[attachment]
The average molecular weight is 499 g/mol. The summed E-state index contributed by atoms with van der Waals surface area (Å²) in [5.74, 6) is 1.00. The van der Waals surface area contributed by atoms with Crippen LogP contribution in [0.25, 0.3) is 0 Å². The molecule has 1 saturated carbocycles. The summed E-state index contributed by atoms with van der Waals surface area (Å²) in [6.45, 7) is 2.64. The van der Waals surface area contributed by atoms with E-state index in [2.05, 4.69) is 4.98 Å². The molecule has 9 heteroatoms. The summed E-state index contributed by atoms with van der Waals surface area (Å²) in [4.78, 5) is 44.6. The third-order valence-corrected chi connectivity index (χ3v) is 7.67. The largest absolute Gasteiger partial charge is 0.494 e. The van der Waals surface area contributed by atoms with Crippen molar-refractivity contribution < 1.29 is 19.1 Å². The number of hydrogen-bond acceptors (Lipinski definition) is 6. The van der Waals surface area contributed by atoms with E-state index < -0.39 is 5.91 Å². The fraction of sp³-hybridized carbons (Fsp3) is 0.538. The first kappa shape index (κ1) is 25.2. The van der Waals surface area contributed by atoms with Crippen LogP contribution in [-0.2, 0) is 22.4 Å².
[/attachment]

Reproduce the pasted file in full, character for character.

The average molecular weight is 499 g/mol. The summed E-state index contributed by atoms with van der Waals surface area (Å²) in [5.74, 6) is 1.00. The van der Waals surface area contributed by atoms with Crippen LogP contribution in [0.25, 0.3) is 0 Å². The molecule has 1 saturated carbocycles. The summed E-state index contributed by atoms with van der Waals surface area (Å²) in [6.45, 7) is 2.64. The van der Waals surface area contributed by atoms with E-state index in [2.05, 4.69) is 4.98 Å². The molecule has 9 heteroatoms. The summed E-state index contributed by atoms with van der Waals surface area (Å²) in [4.78, 5) is 44.6. The third-order valence-corrected chi connectivity index (χ3v) is 7.67. The largest absolute Gasteiger partial charge is 0.494 e. The van der Waals surface area contributed by atoms with Crippen molar-refractivity contribution < 1.29 is 19.1 Å². The number of hydrogen-bond acceptors (Lipinski definition) is 6. The van der Waals surface area contributed by atoms with E-state index < -0.39 is 5.91 Å². The fraction of sp³-hybridized carbons (Fsp3) is 0.538. The first kappa shape index (κ1) is 25.2. The van der Waals surface area contributed by atoms with Crippen LogP contribution in [-0.2, 0) is 22.4 Å².